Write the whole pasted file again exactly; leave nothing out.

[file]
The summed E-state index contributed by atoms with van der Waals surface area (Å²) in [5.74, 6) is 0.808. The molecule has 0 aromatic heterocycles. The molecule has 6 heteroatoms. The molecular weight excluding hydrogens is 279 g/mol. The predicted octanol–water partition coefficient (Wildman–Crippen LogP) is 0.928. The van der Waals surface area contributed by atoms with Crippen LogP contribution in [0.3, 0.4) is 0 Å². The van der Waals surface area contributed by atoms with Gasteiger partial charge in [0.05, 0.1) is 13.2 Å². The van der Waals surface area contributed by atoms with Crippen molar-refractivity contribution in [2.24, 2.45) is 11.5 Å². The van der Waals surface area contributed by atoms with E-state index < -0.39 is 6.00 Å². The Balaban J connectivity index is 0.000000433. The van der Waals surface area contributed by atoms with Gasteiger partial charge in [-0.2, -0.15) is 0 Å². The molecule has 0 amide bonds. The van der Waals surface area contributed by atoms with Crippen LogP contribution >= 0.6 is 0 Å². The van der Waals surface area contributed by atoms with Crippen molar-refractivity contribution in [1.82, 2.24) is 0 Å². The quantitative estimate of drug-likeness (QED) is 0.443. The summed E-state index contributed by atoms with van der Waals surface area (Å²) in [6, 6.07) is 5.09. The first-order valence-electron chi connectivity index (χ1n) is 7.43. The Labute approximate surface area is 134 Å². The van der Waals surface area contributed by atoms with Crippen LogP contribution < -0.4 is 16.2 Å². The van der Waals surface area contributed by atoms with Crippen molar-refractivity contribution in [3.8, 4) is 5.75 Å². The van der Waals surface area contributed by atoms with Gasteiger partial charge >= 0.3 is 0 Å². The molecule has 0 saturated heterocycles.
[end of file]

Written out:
The summed E-state index contributed by atoms with van der Waals surface area (Å²) in [5.74, 6) is 0.808. The molecule has 0 aromatic heterocycles. The molecule has 6 heteroatoms. The molecular weight excluding hydrogens is 279 g/mol. The predicted octanol–water partition coefficient (Wildman–Crippen LogP) is 0.928. The van der Waals surface area contributed by atoms with Crippen LogP contribution in [0.3, 0.4) is 0 Å². The van der Waals surface area contributed by atoms with Gasteiger partial charge in [0.05, 0.1) is 13.2 Å². The van der Waals surface area contributed by atoms with Crippen molar-refractivity contribution in [2.24, 2.45) is 11.5 Å². The van der Waals surface area contributed by atoms with E-state index < -0.39 is 6.00 Å². The Balaban J connectivity index is 0.000000433. The van der Waals surface area contributed by atoms with Gasteiger partial charge in [-0.2, -0.15) is 0 Å². The molecule has 0 amide bonds. The van der Waals surface area contributed by atoms with Crippen LogP contribution >= 0.6 is 0 Å². The van der Waals surface area contributed by atoms with Crippen molar-refractivity contribution in [1.82, 2.24) is 0 Å². The quantitative estimate of drug-likeness (QED) is 0.443. The summed E-state index contributed by atoms with van der Waals surface area (Å²) in [6, 6.07) is 5.09. The first-order valence-electron chi connectivity index (χ1n) is 7.43. The Labute approximate surface area is 134 Å². The van der Waals surface area contributed by atoms with Crippen LogP contribution < -0.4 is 16.2 Å². The van der Waals surface area contributed by atoms with Crippen molar-refractivity contribution in [3.8, 4) is 5.75 Å². The van der Waals surface area contributed by atoms with Gasteiger partial charge >= 0.3 is 0 Å². The molecule has 0 saturated heterocycles.